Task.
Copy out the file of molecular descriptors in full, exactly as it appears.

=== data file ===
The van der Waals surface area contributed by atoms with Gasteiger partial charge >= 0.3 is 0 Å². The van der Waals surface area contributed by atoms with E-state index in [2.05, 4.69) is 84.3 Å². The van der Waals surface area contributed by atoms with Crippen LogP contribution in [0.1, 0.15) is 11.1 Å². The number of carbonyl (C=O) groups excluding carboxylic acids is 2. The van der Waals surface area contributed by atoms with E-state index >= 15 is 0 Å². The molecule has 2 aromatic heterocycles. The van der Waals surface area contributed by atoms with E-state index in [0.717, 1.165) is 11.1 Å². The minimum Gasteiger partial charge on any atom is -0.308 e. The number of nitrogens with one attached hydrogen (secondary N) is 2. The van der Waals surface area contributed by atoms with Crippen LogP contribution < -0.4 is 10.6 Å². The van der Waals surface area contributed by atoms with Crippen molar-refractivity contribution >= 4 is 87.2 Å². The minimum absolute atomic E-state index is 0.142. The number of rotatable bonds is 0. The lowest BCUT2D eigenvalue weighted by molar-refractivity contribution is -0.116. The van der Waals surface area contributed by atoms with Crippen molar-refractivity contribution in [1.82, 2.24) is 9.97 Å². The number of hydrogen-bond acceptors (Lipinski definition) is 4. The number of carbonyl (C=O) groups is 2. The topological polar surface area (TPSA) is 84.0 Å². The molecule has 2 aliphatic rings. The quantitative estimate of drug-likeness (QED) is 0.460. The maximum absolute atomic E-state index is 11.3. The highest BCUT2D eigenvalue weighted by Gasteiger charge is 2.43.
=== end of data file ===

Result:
The van der Waals surface area contributed by atoms with Gasteiger partial charge >= 0.3 is 0 Å². The van der Waals surface area contributed by atoms with E-state index in [2.05, 4.69) is 84.3 Å². The van der Waals surface area contributed by atoms with Crippen LogP contribution in [0.1, 0.15) is 11.1 Å². The number of carbonyl (C=O) groups excluding carboxylic acids is 2. The van der Waals surface area contributed by atoms with E-state index >= 15 is 0 Å². The molecule has 2 aromatic heterocycles. The van der Waals surface area contributed by atoms with E-state index in [0.717, 1.165) is 11.1 Å². The minimum Gasteiger partial charge on any atom is -0.308 e. The number of nitrogens with one attached hydrogen (secondary N) is 2. The van der Waals surface area contributed by atoms with Crippen LogP contribution < -0.4 is 10.6 Å². The van der Waals surface area contributed by atoms with Crippen molar-refractivity contribution >= 4 is 87.2 Å². The minimum absolute atomic E-state index is 0.142. The number of rotatable bonds is 0. The lowest BCUT2D eigenvalue weighted by molar-refractivity contribution is -0.116. The van der Waals surface area contributed by atoms with Crippen molar-refractivity contribution in [1.82, 2.24) is 9.97 Å². The number of hydrogen-bond acceptors (Lipinski definition) is 4. The number of carbonyl (C=O) groups is 2. The topological polar surface area (TPSA) is 84.0 Å². The molecule has 2 aliphatic rings. The quantitative estimate of drug-likeness (QED) is 0.460. The maximum absolute atomic E-state index is 11.3. The highest BCUT2D eigenvalue weighted by Gasteiger charge is 2.43.